• Bummer on the deer- that's a major hazard on these trips. I've been very lucky after several close calls (knock on wood) going out west.    Sounds great so far otherwise. Good luck and have a blast!
    • Nobody knows ice better than an Eskimo. Don't try to slip a foreign language into the conversation to muddy the water. 
    • We arrived to camp around noon. Got my first mulie buck around 2am just east miles city. Will need 2 new doors and a new service door on the trailer. We survived with minimal damage and continued on after getting the buck off the freeway. We dropped our gear and headed right out to start scouting! Made it to the first area I wanted to check and found a 5x5 with 18 cows and a spike. We backed out quickly and hopefully they will remain close for Saturday morning. We are headed back out in the morning to check a few other spots and then come back into town to enjoy a wonderful wild game feed put on by the city. My son is having the time of his life. Can’t believe the amount of wildlife he’s seen so far. Heading to bed after a long night and day of driving. Hopefully tomorrow brings more areas of opportunity.
    • LOL, that's the best any of you got?  🤔😲😱🗨️
    • NORTHEAST IOWA FISHING REPORTS Cedar River (above Nashua)
      Water levels are falling with improved clarity. Please visit the USGS Water Data website for more information.  Decorah District Streams
      Check our fall community trout stocking schedule to find out when trout are coming to a lake near you. Catchable trout stocking is now unannounced. Stocking frequency and amounts are the same as conditions allow. Many trout streams run through wildlife management areas where hunting is allowed. Wear bright colors to be seen.  Brown Trout - Fair: As brown trout start spawning, watch the stream bottom for cleared areas in gravel (trout nests). Avoid stepping in the nests. Use larger flies mimicking grasshoppers or minnows. Rainbow Trout - Good: Catch a freshly stocked trout with a small piece of worm or cheese on a hook under a bobber in a deeper hole.  Lake Hendricks
      Few anglers have been out. Water is clearing. Black Crappie - Fair: Shoreline anglers are using a tube jig fished under a bobber.  Lake Meyer
      Water temperatures are falling with improved clarity. Angling has been spotty. Bluegill – Fair. Black Crappie – Slow.  Turkey River (above Clermont)
      The Turkey River water levels are falling with improved clarity. Use care around swollen rivers.  Upper Iowa River (above Decorah)
      Water levels are falling with improved clarity. Water temperatures are in the 50's. Visit the USGS Water Data website for current information. Use crankbaits or a hook tipped with a minnow in eddies and deeper water. Upper Iowa River (below Decorah)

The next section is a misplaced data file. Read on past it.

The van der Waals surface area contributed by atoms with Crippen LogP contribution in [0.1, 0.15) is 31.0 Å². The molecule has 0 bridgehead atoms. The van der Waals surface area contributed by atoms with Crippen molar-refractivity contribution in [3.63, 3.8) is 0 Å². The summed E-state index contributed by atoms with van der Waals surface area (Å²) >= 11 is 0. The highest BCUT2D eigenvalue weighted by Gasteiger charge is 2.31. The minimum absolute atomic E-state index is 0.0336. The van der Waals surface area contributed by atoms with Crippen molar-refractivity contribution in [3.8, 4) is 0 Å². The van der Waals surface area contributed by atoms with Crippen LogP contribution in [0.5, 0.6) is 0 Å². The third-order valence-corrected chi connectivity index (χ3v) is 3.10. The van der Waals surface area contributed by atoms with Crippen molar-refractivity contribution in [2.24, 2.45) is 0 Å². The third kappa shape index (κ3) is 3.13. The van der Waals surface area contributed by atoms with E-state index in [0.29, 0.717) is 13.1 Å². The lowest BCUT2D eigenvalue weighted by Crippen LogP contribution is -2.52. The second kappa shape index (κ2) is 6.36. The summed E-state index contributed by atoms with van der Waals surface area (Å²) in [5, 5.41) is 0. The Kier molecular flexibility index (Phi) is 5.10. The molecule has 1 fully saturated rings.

Water levels are falling, but the river remains muddy. Water temperatures are in the upper 50's. Paddling activities are not recommended. Visit the USGS Water Data website for current information.  Area waters are slowly clearing, but water levels and flows are high. Rain Friday then clearing and cold. Temperatures in the upper 40's to below freezing at night. For current fishing information, please call the Decorah Fish Hatchery at 563-382-8324. Cedar River (Nashua to La Porte City
      Reports of anglers catching walleye, smallmouth bass and some northern pike on the Cedar River in Black Hawk County. Walleye - Good: Use jigs and plastics in sandbar drop-offs or current breaks. Smallmouth Bass - Fair: Try jig and plastics or crankbaits. Northern Pike - Fair: Cast and retrieve spoons or crankbaits. Manchester District Streams
      Most Manchester District streams are in excellent condition. Flows will remain swift, but clarity should be good. Silver Lake (Delaware)
      Silver Lake is in excellent condition for angling, but there have been no reports. Bluegill, crappie, largemouth bass and northern pike are the main species in this lake.  Rivers and streams are falling. There have been angling reports on the Cedar River. Trout streams should be in good condition for the upcoming weekend. Call the N.E. Iowa district office at 563-927-3276 for more information. MISSISSIPPI RIVER Fishing Reports - IOWA Wisconsin, Illinois Mississippi River Pool 9
      River level at Lansing is expected to crest at 13.4 feet and slowly recede over next week. Water temperature is near 48 degrees. New Albin ramp road is closed due to high water. The Lansing Village Creek ramp construction is complete and the ramp is open. Walleye - Fair: High water and current will make fishing difficult this week. Try fishing side channel sloughs with less debris and current. Yellow Perch - Fair: Expect the perch bite to pick up into late fall. Look for fish out of the main channel using live minnow floated under a bobber.  Largemouth Bass - Good: Look for largemouth in the slack water areas off the main channel or running sloughs. Smallmouth Bass - Fair: Smallmouth action has slowed with the high muddy water. Cast inline spinners or crankbaits along rock or tree habitat in current.  Bluegill - Fair: Find bluegills in clearer water with slow current in backwater areas away from main channel and sloughs. Black Crappie - Fair: Expect the crappie bite to pick up this fall after the water clarity improves. Try tube jigs or minnow under a bobber in submersed trees in the backwater sloughs.  Mississippi River Pool 10